FRISCO, Texas — The negotiation dance between the Dallas Cowboys and DeMarcus Lawrence is at an “impasse,” according to executive vice president Stephen Jones. And the longer the one-two-three goes, the longer the prospect grows of shoulder surgery that awaits the two-time Pro Bowl defensive end.
Unless Lawrence goes full-on Le’Veon Bell and opts to sit out the season, he will play football for some team in 2019 and will need to repair his shoulder if he wants to play at an elite level.
The issue has lingered for the past two seasons, and he wore a harness that limited some range of motion but still allowed him to play in 2018. Theoretically, Lawrence could do that again in 2019 and hope the harness helps keep the joint intact and allows him to play 16 regular-season games.
He recorded 25 sacks in 2017 and ’18 combined, but how much more can the shoulder withstand? Nobody truly knows; however, the surgery would give more assurance it will hold up.
If you were the Cowboys — or another team willing to sign or trade for Lawrence — you would want him to have the surgery to alleviate issues. What would happen if he did not have the surgery and re-injured the shoulder in during training camp?
That’s a lot of money down the drain, so to speak, if the player can’t play a full season in the first year of a new deal.
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“This is a contract to play football, and the first year is a big one,” owner and general manager Jerry Jones told reporters this week at the NFL owners meetings in Arizona. “At the kinds of dollars we’re talking about, it’s just a given that you’d get the full year at top physical condition, that’s what you’re getting.
“If you don’t get that, it depreciates what you’re doing. It works both ways.”
Lawrence has opted to wait to have the labrum repair. The normal recovery time is three to four months. Even if he’d had the surgery once the 2018 season ended in January, the Cowboys’ plan was to restrict what Lawrence did in organized team activities and minicamp anyway, like they do with most players coming off injury.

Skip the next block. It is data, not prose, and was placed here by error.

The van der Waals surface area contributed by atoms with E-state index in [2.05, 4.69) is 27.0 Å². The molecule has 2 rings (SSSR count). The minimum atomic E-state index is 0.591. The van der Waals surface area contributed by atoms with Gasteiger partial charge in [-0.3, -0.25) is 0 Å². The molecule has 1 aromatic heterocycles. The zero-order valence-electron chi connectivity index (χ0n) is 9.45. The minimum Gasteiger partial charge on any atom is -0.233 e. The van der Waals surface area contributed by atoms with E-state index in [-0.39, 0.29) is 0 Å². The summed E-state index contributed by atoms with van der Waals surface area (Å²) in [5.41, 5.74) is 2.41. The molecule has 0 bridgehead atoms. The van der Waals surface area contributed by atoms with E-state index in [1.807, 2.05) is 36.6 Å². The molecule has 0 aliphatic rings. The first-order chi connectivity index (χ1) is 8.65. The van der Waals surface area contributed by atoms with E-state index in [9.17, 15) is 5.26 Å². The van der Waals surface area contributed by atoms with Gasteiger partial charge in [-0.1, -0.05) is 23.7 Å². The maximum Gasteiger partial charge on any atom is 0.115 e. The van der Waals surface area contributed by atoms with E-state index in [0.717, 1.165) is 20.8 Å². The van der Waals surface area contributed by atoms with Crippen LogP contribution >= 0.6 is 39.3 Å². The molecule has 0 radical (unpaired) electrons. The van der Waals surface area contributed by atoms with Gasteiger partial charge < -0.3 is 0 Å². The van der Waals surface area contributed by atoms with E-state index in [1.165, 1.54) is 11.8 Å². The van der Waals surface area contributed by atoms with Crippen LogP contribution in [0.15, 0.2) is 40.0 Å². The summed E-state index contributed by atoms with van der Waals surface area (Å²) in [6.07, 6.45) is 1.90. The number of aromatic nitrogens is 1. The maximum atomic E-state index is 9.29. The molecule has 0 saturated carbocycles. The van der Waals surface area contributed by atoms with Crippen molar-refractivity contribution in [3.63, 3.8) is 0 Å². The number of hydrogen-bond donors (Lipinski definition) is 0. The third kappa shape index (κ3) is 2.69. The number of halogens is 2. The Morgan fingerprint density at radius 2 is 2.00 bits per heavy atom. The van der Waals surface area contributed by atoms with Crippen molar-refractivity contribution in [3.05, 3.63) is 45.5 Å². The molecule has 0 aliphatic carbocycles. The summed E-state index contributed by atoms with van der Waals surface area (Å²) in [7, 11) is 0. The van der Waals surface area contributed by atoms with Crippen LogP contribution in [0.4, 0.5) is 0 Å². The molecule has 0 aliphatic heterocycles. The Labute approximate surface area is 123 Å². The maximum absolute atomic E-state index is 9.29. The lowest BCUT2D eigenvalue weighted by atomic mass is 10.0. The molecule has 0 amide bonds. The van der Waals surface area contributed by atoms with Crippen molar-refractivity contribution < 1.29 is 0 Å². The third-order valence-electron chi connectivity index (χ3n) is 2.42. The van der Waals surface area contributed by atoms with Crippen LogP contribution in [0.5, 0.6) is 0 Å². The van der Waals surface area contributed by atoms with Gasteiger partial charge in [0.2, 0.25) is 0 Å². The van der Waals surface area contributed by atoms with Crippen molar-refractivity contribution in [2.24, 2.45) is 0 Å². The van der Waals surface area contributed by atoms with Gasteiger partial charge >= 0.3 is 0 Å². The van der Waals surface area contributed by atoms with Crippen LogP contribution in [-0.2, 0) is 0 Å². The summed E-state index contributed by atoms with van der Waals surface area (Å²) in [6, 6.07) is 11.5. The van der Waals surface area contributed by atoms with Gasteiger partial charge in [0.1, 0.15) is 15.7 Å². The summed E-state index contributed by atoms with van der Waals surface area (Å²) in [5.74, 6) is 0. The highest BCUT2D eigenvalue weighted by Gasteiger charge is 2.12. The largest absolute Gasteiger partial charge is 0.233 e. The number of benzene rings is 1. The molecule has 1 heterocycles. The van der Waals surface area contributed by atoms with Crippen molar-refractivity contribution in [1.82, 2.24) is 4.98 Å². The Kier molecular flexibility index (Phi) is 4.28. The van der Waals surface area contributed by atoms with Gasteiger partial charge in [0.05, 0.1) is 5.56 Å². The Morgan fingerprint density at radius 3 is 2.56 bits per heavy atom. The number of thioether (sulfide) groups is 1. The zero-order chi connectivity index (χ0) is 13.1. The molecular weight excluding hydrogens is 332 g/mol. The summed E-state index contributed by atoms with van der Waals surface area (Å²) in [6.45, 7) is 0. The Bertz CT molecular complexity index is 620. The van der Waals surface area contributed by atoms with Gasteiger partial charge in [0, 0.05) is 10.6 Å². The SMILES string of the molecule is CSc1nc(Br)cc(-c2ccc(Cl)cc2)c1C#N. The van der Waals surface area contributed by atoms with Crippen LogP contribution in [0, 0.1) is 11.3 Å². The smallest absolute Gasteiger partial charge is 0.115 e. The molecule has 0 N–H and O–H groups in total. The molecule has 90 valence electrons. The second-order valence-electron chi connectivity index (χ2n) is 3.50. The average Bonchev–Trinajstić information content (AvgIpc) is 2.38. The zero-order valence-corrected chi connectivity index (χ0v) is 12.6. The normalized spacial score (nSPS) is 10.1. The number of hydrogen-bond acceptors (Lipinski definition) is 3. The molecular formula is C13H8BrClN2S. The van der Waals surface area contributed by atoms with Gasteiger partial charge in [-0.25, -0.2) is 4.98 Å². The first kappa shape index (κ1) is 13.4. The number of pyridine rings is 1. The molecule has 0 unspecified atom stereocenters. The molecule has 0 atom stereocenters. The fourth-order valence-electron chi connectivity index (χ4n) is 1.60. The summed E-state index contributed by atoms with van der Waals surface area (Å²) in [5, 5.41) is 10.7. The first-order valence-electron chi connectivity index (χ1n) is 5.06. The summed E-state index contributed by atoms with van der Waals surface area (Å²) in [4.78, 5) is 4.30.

While the team and Lawrence’s agent, David Canter, have until June 15 to work out a long-term deal, the window would seem to be shorter than that given the recovery time for surgery.
The Cowboys will report to training camp in Oxnard, California, toward the end of July. With a three-to-four-month rehabilitation period from the surgery, the middle of April would seem to be the drop-dead date to have the operation without it affecting Lawrence’s ability to be ready for camp and ultimately the start of the season.
Let’s say Lawrence eventually opts to play on the franchise tag for the second consecutive year and make $20.5 million for 17 weeks, or $1.205 million per week, whenever he would sign. Well, in order to cash in on a long-term deal in 2020, he would need another double-digit sack season. Doing that would seemingly require a shoulder that is as close to 100 percent as possible.
The Cowboys will not use the franchise tag on Lawrence for a third straight season, because that would require them to pay him the quarterback tag number. They could use the transition tag, but without a long-term deal it’s very likely that 2019 would be Lawrence’s final season with Dallas.
For now, Jerry Jones is content to sit back and wait on what he says is a natural ebb and flow of contract talks.
“We all understand that in a negotiation, both parties can really want to get it done but they’ve just got to go into the area where they have some disagreements, usually it’s about the amount of money or the time you’re talking about, issues like that,” he said. “You can have times when you feel real good, feel like you’re making progress, and you can have times when you don’t feel as good.
“This isn’t in any way unique to DeMarcus.”
In 2015, the Cowboys and Dez Bryant took to the final minutes before beating the franchise-tag deadline before the receiver signed a five-year, $70 million deal. Last season, Zack Martin’s extension that included $40 million in guarantees took a little longer to get completed.
These contracts can take time. But in Lawrence’s case, the impending shoulder surgery has to speed up the timing.